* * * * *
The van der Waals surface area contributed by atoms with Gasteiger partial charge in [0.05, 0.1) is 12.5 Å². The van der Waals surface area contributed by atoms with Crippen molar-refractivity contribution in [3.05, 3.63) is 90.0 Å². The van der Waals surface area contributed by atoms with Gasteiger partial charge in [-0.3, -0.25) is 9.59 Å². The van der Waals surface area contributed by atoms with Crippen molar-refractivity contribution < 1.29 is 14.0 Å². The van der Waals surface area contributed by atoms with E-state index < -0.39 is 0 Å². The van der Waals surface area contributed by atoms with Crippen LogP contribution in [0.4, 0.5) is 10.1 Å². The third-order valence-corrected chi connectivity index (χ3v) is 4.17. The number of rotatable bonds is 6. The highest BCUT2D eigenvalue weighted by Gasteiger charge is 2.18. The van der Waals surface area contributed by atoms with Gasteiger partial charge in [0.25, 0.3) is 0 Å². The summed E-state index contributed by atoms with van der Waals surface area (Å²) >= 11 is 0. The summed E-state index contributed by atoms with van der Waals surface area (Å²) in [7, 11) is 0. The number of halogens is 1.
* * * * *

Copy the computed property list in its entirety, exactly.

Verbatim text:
The van der Waals surface area contributed by atoms with Gasteiger partial charge in [0.05, 0.1) is 12.5 Å². The van der Waals surface area contributed by atoms with Crippen molar-refractivity contribution in [3.05, 3.63) is 90.0 Å². The van der Waals surface area contributed by atoms with Gasteiger partial charge in [-0.3, -0.25) is 9.59 Å². The van der Waals surface area contributed by atoms with Crippen molar-refractivity contribution < 1.29 is 14.0 Å². The van der Waals surface area contributed by atoms with E-state index < -0.39 is 0 Å². The van der Waals surface area contributed by atoms with Crippen LogP contribution in [0.4, 0.5) is 10.1 Å². The third-order valence-corrected chi connectivity index (χ3v) is 4.17. The number of rotatable bonds is 6. The highest BCUT2D eigenvalue weighted by Gasteiger charge is 2.18. The van der Waals surface area contributed by atoms with Gasteiger partial charge in [0.25, 0.3) is 0 Å². The summed E-state index contributed by atoms with van der Waals surface area (Å²) >= 11 is 0. The summed E-state index contributed by atoms with van der Waals surface area (Å²) in [7, 11) is 0. The number of halogens is 1.